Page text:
For businesses that have average gross receipts in excess of $25 million, the deduction for interest expense will be limited. Hence, the limitation is targeted toward larger businesses, but every type of business in excess of this threshold would be subject to this limitation. For applicable businesses, the deduction would not be allowed for the net interest expense in excess of 30 percent of the business’s adjusted taxable income. Disallowed interest expense deductions could be carried forward for a maximum of five years.
Net operating loss deductions would be limited to 90 percent of the corporation’s taxable income (making the current-law rule for alternative minimum tax purposes applicable for “regular” tax purposes under the new law). The carryforward period for unused net operating losses would expand from 20 years to unlimited, and carrybacks generally would be repealed. Additionally, the corporate alternative minimum tax would be repealed.
On the international front, previously untaxed foreign earnings of foreign subsidiaries will be deemed repatriated and subject to a bifurcated tax rate. This one-time repatriation tax would be calculated at 12 percent for earnings held in cash and cash equivalents and 5 percent for earnings held in noncash assets. An election would be made available to pay the one-time tax over eight years. Foreign tax credit carryforwards would be fully available, and foreign tax credits triggered by the redeemed repatriation would be partially available to offset the resulting U.S. tax.
The bill calls for a new 10 percent tax on the ongoing foreign-source “high-profit” returns earned by the foreign subsidiaries of a U.S. business. Amounts subject to this new tax would be 50 percent of the excess net income over a “routine return.” A routine return generally would be an amount of net income that is 7 percent plus the federal short-term rate, based on the investment that the foreign subsidiaries have in depreciable tangible property, less interest expense.
Notwithstanding this new 10 percent tax, the bill otherwise eliminates taxes on active overseas profits, and allows for a 100 percent dividend exemption on foreign-source dividends paid to U.S. corporate shareholders (who own at least 10 percent of the foreign subsidiary). The bill imposes a 20 percent excise tax on deductible payments made by a U.S. corporation (other than interest) to a related foreign corporation, includible in costs of goods sold, or includible in the basis of a depreciable or amortizable asset, unless the foreign corporation elected to treat the payments as effectively connected income subject to U.S. tax or there is no markup with respect to payments for intercompany services.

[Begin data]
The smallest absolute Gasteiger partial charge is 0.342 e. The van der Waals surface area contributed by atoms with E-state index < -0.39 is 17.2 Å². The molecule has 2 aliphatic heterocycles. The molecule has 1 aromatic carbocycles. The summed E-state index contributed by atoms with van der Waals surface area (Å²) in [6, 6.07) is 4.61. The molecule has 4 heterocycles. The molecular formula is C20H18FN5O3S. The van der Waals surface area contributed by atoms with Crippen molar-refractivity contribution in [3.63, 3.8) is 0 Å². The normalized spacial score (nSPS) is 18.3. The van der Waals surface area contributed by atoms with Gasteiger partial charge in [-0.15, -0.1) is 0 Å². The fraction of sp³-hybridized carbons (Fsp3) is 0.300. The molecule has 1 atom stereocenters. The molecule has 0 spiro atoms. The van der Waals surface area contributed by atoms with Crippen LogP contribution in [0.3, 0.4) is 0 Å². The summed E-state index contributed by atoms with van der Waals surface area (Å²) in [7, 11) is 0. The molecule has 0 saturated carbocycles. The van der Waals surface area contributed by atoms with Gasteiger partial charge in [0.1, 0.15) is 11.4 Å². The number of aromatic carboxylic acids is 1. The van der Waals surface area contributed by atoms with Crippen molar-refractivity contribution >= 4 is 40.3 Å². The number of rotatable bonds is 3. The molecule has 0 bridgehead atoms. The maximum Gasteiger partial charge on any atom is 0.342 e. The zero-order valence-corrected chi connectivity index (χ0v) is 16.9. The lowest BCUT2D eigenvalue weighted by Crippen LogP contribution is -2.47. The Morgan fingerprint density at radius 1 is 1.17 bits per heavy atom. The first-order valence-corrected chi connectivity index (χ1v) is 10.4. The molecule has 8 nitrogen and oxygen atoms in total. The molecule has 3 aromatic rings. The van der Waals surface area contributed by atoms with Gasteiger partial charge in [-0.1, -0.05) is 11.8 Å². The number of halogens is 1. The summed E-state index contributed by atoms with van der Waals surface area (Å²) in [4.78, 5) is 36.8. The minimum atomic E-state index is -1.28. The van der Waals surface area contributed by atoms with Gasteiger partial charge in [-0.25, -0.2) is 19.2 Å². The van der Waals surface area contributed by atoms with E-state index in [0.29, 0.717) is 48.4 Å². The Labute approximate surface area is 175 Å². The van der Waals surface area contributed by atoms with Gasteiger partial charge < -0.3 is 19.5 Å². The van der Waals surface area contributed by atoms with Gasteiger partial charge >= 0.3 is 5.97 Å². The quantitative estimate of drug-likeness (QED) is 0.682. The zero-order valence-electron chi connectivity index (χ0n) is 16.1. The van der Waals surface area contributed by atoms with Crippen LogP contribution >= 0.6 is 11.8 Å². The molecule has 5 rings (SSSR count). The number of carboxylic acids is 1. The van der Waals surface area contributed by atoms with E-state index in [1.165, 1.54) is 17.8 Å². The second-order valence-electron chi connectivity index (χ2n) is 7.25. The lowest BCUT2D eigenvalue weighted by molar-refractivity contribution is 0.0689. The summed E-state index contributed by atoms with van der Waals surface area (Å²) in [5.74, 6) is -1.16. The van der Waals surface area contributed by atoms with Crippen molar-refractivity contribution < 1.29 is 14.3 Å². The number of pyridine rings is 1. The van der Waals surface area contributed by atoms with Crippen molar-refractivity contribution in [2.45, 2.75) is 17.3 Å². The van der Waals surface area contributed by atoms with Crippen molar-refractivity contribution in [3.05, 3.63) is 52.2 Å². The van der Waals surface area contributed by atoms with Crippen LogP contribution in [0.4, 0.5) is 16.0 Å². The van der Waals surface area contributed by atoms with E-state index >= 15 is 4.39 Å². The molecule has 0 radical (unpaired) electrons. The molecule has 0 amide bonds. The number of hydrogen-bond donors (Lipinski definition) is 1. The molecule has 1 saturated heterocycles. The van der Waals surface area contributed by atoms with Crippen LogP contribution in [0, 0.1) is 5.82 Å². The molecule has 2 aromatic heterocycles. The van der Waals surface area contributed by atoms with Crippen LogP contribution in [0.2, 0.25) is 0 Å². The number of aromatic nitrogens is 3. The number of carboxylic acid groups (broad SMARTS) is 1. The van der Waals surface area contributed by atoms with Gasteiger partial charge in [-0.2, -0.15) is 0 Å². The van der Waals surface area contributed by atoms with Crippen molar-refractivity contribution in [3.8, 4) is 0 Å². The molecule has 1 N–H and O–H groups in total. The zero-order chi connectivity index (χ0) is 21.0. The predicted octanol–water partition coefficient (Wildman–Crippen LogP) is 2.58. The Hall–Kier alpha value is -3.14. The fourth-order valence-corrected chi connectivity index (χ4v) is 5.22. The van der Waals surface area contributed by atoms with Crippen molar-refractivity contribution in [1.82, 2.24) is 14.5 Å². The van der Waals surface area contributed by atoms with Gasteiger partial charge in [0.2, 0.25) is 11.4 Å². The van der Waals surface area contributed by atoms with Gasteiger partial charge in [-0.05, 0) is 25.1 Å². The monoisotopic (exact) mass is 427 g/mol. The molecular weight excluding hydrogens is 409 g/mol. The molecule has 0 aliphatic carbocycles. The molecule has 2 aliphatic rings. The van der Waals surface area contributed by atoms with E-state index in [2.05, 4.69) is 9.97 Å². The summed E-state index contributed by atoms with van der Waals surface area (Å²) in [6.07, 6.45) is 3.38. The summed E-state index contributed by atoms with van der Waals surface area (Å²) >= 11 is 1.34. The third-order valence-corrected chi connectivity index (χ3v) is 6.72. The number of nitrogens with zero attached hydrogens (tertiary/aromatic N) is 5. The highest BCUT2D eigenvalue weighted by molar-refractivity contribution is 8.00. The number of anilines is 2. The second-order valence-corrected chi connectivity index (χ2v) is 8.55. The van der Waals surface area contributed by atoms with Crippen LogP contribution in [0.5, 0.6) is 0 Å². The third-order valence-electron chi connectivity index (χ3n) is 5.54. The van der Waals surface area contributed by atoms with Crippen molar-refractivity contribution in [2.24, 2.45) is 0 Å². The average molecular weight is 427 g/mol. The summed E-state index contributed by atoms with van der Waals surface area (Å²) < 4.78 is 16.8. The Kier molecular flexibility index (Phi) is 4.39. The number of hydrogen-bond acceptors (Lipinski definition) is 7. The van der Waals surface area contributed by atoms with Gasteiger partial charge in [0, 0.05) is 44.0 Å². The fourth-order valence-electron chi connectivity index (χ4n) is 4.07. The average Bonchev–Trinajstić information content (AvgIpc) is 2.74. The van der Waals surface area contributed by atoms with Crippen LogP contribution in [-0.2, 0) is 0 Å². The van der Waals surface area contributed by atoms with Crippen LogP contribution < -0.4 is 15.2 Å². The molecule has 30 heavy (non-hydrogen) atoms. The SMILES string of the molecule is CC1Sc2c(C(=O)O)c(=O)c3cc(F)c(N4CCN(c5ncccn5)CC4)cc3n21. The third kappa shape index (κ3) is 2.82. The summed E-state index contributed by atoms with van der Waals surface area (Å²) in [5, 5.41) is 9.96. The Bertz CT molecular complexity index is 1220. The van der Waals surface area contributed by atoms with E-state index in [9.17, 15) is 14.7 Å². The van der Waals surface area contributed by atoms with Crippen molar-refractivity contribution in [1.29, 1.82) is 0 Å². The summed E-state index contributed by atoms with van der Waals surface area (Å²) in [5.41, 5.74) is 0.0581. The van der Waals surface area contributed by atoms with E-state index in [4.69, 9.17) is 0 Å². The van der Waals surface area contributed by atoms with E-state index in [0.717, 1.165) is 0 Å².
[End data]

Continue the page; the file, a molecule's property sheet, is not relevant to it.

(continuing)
Individual Tax Provisions
For individuals, many of the bill’s provisions remain unchanged from the Tax Reform Framework; however, there are some notable differences. The head of household filing status would be preserved. The tax rates and brackets would be as follows:
- A 12 percent rate would apply for incomes up to $45,000 ($90,000 for married couples);
- A 25 percent rate would apply for incomes up to $200,000 ($260,000 for married couples);
- A 35 percent rate would apply for incomes up to $500,000 ($1 million for married couples); and
- A 39.6 percent would apply for incomes in excess of $500,000 ($1 million for married couples).
When it comes to calculating the tax bill for those in the top rates, there is an additional wrinkle in that such individuals will have to recalculate their tax liability in such a way that they will essentially lose the benefit of the 12 percent bracket.
The 3.8 percent net investment income tax remains unchanged. Also, despite calls from President Trump, the November 2 bill would preserve the prefential tax treatment for "carried interest," commonly utilized by investment fund managers and certain real estate investors.
The standard deduction would be nearly doubled, up to $12,000 for single filers ($24,000 for married couples). While these amounts are higher, personal exemptions would be eliminated, together with secondary deductions for certain individuals, which detracts from the initial luster of this provision. Also, the bill specifically outlines that the itemized deduction for medical expenses, the student loan interest deduction, the moving expense deduction, the alimony payment deduction, and the adoption credit are slated for elimination. These provisions have their own special interest groups that will seek to protect them and aside from the changes for homeowners.